Quality Control

Chas Edelstein, Senior Adviser at Credit Suisse, explains how innovative and more diverse sources of funding can help re-define the meaning of quality education

What will it take to disrupt education?

When you think about the disruption of any industry, it usually means better quality and lower cost. ‘Quality’ is such an important word here. It’s a word that few understand how to define in education. I think that organizations that help us to understand, define and identify quality in education will be highly valued in the future.

The way you think about setting standards of quality, and what it means to be approved and viewed as having quality, very much impact how education can be financed. Long-term, sustainable disruption in education will mean that the system sustains itself. That means the user of education, which is the employer, is willing to make an investment in educating their employees that's less than the benefit that they get in return. That's sustainable.

What needs to happen to make this a reality?

There is a natural limit to how much money can be donated. Having the education funded by the groups that benefit from it is unlimited. The more educated a workforce we have, the more productivity we have at the company, and the more money we have to support more talent. That's a virtuous cycle and a potential game changer.

How then do we assess the quality of education?

People think too much about putting money into a school and not enough about systemic change. Investment in a credible, independent assessor of education quality could really disrupt the system.

There need to be entities that designate quality, so you're sure that the schools are delivering good outcomes for students. That quality is likely to have more components of outcomes than it does currently. At present, there's a lot of components of input: what percentage of your professors have PhDs, etc., as opposed to outcomes: the success of the students, the learning that the students can gain from the process, the jobs that people gain.

Why is leadership so important in education?

Putting resources into building great leadership within our educational system has a multiplier effect. Take New Leaders, for example. It's a non-profit organization that takes people from both inside and outside the education sector, who want to devote themselves to leading schools. Leadership really, really matters: it sets up the systems, it hires the right teachers. Organizations that do a great job of developing human capital and human leadership in education are able to leverage resources effectively.

How have funding models of education changed?

Over the last few decades, there’s been a recognition that there are multiple potentially effective models of education. And there's a broad range of funding sources. When you think about these different buckets of capital, there are a number of models that look to blend public and private sources.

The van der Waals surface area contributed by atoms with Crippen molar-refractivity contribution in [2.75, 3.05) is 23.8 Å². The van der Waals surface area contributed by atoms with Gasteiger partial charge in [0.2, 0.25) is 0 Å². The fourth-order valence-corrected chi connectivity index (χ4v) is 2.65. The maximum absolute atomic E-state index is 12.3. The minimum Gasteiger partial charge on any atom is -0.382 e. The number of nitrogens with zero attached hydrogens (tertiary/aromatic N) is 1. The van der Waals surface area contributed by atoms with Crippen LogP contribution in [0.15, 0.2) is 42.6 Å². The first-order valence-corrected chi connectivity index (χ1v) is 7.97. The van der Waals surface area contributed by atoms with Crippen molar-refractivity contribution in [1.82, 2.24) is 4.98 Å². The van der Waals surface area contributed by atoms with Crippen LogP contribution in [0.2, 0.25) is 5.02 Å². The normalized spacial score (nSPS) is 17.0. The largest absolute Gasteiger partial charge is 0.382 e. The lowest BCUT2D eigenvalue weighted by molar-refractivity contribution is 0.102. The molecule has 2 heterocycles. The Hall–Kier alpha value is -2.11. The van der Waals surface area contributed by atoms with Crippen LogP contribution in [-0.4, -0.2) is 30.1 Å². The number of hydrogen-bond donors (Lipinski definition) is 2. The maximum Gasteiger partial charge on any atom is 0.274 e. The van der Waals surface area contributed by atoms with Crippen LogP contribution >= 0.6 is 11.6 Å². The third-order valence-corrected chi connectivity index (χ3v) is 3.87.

Can you give me an example?

Partnerships between businesses and non-profit entities, such as Purdue Global University, developed by Purdue and Kaplan in the US, reveal how collaboration can lead to greater impact. Kaplan has historically been a for-profit education company, but it has set up its online network in an effective way for students. It has developed numerous operations, including marketing. And Purdue is a terrific brand that symbolizes quality education, a good reputation, good professors – so that's the content. By coming together, they're melding their skills.

And you're seeing some efforts in Africa where the educational model is structured such that there can be loans for students where some of the loan losses can be covered by philanthropic contributions.

What gives you confidence about the future of education?

If you're looking for a hopeful experience, go to an education conference. You see young companies that have identified a need and filled it, like entrepreneurs do. Financial investors are interested in these companies. When the environment is right, when the barriers are lowered, that entrepreneurial creativity will flourish. And there is no doubt that there is thec capital to support it.


You might like this

Revolution not evolution

Using the power of community and innovation to tackle climate change

Warming oceans, shrinking ice sheets, and rising sea levels are just a few of the irrevocable signs of climate change, most of which have been caused by human activity.

The impact on the environment and on human society has been stark. According to a recent report by the Institute for Public Policy Research (IPPR), ​since 1950 flooding on a global scale has increased fifteen-fold, extreme temperature events twenty-fold, and wildfires seven-fold. Rather than incremental improvements, we now require a revolution to avoid the worst-case scenarios of climate change. EIT Climate-KIC, one of eight European Knowledge and Innovation Communities (KICs), was launched in 2010 to help meet this urgent need.

Discover more content on the topics that inspire, engage and inform the world we live in today at the FT Channels hub.